Sin and Salvation
We believe all men were born with an inherited sin nature received from our common ancestor, Adam. We believe that because of his nature, man is a sinner by choice, and he is totally incapable of reforming himself or ceasing from his sin by his own power. We believe the only hope of deliverance for man is a total change of mind concerning his sinful condition and inability to change it, and a turning to Jesus Christ as the only Saviour. We believe that only through the substitutionary sacrifice of Christ on the cross can a man be delivered from his sin. We believe that all those who reject Jesus Christ as their Saviour are already condemned to an eternity in the lake of fire. (Genesis 5:1-5; Acts 4:19; Acts 16:31; Romans 3:10-23; Romans 5:6-12; Romans 6:23; Romans 10:9-10; Ephesians 2:8-9; Titus 3:5-6; Revelation 20:11-14)Lancaster Baptist Church, its pastor, Paul Chappell, and its resident West Coast Baptist College, have a big (maybe the biggest) influence on a large swath of independent, fundamental Baptists I want to look at this statement on salvation, talk about what it says and what it misses that corrupts the gospel, and then consider what should be done about it.
Even though they are stated in awkward fashion, the first two sentences are fine in their stated content. The third then reads,
We believe the only hope of deliverance for man is a total change of mind concerning his sinful condition and inability to change it, and a turning to Jesus Christ as the only Saviour.One, the statement never uses the necessary word, either "repent" or "repentance." It is obviously purposefully leaving out repentance. From reading this statement, someone would not know it was necessary to repent in order to be saved. This distorts the gospel enough to call the statement a "false gospel." When Jesus told His disciples what to preach, providing the only account of the message of salvation in the Great Commission, He said in Luke 24:47,
And that repentance and remission of sins should be preached in his name among all nations, beginning at Jerusalem.At the same time, someone might ask, "It says, 'change of mind,' and isn't that the meaning of repentance?" "Change of mind" isn't what repentance means. You don't know what a word means by its etymology, but how it is used. Repentance is more than intellectual. It is intellectual, but even more so volitional as seen in its usage. The Lancaster statement won't even use the word repent or repentance in a statement on salvation, and then uses "change of mind" instead for obvious reasons.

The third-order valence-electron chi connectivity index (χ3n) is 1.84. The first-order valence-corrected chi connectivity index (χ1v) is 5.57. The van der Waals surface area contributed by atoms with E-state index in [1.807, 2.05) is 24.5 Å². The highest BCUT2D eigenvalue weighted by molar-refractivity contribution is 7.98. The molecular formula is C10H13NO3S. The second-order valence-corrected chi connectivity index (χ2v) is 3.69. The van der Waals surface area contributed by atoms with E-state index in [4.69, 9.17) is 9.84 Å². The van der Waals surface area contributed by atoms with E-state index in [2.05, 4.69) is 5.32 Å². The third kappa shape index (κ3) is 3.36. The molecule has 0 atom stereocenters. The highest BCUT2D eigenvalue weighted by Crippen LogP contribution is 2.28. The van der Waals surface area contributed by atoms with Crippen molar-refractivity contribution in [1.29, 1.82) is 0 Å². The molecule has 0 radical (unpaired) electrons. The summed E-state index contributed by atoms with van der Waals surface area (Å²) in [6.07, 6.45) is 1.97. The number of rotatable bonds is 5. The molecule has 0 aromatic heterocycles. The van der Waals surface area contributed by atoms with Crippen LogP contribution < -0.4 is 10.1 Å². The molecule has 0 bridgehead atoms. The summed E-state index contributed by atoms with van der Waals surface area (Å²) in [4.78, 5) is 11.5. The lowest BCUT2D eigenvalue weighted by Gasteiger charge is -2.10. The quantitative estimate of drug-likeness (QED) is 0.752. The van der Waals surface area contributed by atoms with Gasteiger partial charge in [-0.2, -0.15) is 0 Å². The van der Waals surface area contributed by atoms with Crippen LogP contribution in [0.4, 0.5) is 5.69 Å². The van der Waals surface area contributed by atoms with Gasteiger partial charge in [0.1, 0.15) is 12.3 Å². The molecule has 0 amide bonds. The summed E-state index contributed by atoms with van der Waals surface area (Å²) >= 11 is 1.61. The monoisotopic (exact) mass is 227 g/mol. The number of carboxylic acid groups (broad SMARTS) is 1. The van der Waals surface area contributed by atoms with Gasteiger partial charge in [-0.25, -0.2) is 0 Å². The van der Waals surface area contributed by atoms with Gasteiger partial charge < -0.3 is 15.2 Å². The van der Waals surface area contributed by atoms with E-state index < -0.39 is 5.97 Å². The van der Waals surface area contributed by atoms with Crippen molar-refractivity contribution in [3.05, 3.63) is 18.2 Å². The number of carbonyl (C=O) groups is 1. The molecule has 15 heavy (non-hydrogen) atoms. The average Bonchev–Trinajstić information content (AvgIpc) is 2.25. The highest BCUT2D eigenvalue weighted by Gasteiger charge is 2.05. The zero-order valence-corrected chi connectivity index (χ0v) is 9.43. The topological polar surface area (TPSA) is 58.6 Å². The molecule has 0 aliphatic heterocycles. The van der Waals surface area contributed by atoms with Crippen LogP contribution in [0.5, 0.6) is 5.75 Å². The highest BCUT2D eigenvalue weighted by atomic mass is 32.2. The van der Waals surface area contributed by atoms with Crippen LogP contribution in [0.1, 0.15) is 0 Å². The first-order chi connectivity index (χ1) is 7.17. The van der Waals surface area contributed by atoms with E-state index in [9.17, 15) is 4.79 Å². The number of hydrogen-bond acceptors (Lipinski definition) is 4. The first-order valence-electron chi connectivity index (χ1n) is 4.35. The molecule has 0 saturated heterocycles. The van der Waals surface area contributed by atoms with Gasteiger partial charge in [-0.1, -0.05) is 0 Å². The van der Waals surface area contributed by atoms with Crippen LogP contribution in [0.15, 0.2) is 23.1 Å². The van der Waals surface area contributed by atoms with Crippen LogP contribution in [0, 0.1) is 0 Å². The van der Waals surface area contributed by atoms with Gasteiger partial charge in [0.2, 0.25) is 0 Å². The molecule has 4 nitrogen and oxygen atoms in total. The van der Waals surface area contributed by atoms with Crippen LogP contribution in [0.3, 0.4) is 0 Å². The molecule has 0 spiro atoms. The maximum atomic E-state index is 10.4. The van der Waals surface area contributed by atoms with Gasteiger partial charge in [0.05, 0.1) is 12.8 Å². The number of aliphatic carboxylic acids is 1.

As insufficient as "change of mind" is, it is even worse in the Lancaster statement, because it is only a "change of mind concerning his sinful condition and inability to change it." The idea expressed is that man's only hope of deliverance is for him to change his mind about his sinful condition and his inability to change it. I've talked to only three people in my life that would not admit they were sinners, and they may have been kidding me. All but those three had changed their mind about their sinful condition. The thought here is that someone was thinking that he did not have a sinful condition, but now he is thinking that he does have one. Again, I've found that almost all people already know they are in a sinful condition, as ambiguous as the word "condition" is.
Furthermore, the Lancaster statement says someone must also change his mind about his inability to change his sinful condition -- his condition, not his sinful or rebellious or ungodly activity or way. This though relates to the last part of the sentence, "a turning to Jesus Christ as the only Savior." For anyone who is familiar with revivalist salvation statements, this is just another way of saying, "turning from unbelief to belief." Lancaster uses the word "turn" as an impression of repentance. However, it's a very narrow, specific turning, which is not the meaning of repentance. This is a person who thought he could change his condition on his own from a sinner to a saint, but only Jesus could change that condition, and instead he started thinking that.
I said that the first two sentences were fine in their stated content, however, they are lacking and even strange. Somebody can't reform himself or cease from his sin in his own power. Is salvation someone being reformed or ceasing from sin? The statement itself is true, but it doesn't get at the root of the problem of sin. It isn't representing biblical doctrine. I don't recall reading anything like that in a doctrinal statement.
What one is reading when he reads the Lancaster salvation statement is that a sinner need just change his mind about his condition and his inability to change his condition, essentially thinking that he can't change his condition, and then turning to Jesus Christ simply as Savior. The assumption here is that Jesus will save the person who does that. He doesn't have to repent, but that's not all. Strangely enough, he doesn't even have to believe in Jesus Christ. What is salvation if it is neither believing or faith either? How does this happen? When a group minimizes salvation, carefully reduces it based on conforming to its methodology, it ends up with something that isn't salvation at all. Perhaps the assumption is that a statement about salvation doesn't even matter, because what really matters is how big your church will get. You don't want your salvation statement to get in the way of that, so minimize it to something that is very easy to accept, even though it is less than and different than what the Bible teaches.
More to Come